Airbnb: Fancy a holiday in an illegal Israeli settlement?

Airbnb: Fancy a holiday in an illegal Israeli settlement?
Popular website is allowing Israeli settlers to advertise properties built illegally on occupied Palestinian land, but Palestinian leaders and activists have pledged to pressure the US-based company to change policy.
2 min read
13 Jan, 2016
Armed Israeli settlers, when not attacking Palestinians, could double up as tour guides [AFP]

If you are looking for an all-inclusive trip to an illegal Jewish settlement in the occupied Palestinian territories but are on a tight budget, why not consider Airbnb for your accomodation?

Some of the rooms offer breathtaking views of the Israeli separation wall, Jewish-only bypass roads and the remnants of Palestinian villages strangled by occupation.

Much of the international community, including the US and the EU, opposes all Israeli settlements built in the occupied Palestinian territory and considers them among the largest obstacles to peace.

But Airbnb apparently doesn't.

Often operating in the grey zone of morality and legality, the new "sharing economy" does not like to pay much attention to silly things like international law, settler-colonialism and apartheid states.

Dozens of Jewish settlers are advertising their homes for rent in a number of locations across the West Bank on the popular "peer-to-peer" accomodation listing site.

Husam Zomlot, ambassador at large for the Palestinian government, said it was seeking an immediate change of policy from the company.

"Certainly we will take further action. This is strikingly illegal," he told AFP, accusing the company of "illegally profiting from occupation".

"Such acts by international firms and the private sector have been a main contributor to the continuity and escalation of the situation."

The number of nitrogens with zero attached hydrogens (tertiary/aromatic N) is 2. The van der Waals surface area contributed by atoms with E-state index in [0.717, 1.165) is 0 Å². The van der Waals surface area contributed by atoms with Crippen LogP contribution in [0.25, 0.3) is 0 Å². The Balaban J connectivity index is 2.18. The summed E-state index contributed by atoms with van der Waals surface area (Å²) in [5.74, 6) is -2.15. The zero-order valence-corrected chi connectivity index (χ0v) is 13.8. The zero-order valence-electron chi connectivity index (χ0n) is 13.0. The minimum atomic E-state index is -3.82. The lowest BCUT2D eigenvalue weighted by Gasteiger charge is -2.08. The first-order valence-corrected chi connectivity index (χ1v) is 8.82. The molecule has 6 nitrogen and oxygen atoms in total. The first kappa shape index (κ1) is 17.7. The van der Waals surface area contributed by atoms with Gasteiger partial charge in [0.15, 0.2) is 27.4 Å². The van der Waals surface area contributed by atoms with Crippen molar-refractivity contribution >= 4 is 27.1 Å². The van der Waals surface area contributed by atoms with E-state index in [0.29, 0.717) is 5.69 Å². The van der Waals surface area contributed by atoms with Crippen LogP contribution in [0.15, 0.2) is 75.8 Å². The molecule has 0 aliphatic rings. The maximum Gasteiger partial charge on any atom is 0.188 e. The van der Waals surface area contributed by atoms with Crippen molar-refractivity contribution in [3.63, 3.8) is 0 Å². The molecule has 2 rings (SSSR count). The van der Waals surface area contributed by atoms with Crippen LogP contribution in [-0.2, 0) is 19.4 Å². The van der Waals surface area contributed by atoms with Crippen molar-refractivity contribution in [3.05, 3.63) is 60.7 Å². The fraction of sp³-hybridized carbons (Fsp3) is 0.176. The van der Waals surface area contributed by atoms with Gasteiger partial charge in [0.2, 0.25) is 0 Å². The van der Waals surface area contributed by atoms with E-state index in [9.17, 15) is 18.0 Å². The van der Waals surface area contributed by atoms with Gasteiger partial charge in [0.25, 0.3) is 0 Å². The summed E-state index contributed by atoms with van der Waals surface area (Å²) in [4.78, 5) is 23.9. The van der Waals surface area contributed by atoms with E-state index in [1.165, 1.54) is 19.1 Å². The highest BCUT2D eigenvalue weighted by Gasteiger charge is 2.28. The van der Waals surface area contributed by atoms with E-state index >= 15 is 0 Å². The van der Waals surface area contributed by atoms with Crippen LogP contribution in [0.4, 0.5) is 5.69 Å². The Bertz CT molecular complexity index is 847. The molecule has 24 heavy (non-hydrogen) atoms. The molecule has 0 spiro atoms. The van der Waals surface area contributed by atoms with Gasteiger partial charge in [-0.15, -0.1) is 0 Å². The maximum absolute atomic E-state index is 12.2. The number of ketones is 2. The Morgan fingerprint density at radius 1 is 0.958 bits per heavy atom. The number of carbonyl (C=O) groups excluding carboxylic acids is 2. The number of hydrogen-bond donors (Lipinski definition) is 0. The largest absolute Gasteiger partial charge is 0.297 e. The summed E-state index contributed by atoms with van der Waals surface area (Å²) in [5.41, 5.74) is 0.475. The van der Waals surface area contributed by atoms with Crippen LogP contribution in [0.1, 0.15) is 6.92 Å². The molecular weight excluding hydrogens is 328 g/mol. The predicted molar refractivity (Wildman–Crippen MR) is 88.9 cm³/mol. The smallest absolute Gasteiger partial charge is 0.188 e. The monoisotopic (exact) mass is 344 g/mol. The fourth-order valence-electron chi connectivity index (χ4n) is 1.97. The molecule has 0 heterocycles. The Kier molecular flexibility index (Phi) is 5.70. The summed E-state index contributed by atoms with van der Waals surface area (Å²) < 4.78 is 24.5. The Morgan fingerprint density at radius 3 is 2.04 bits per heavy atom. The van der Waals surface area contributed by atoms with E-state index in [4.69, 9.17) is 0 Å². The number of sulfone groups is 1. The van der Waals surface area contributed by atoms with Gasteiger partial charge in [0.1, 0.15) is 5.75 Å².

US-based Airbnb declined AFP an interview, providing only a short statement.

"We follow laws and regulations on where we can do business and investigate concerns raised about specific listings," it said.

One listing in the settlement of Tekoa in the southern West Bank highlights that it is 15 minutes from Jerusalem and offers views of the "spectacular Judea desert landscape," the Israeli word for part of the West Bank.

Others stressed the tranquility of the area, while always listing their location as Israel.

Omar Barghouti, Palestinian rights activist and co-founder of the Boycott, Divestment and Sanctions campaign which pushes for an economic boycott of Israel, called on the company to change policy.

"Airbnb can and should immediately exclude all Israeli settlements from its offerings as a significant first step towards complying with its human rights obligations under international law," he said.

Israel seized the West Bank and east Jerusalem in the 1967 Six-Day War.

About 380,000 Israelis live in 135 West Bank settlements, with another 200,000 in east Jerusalem.

With agencies.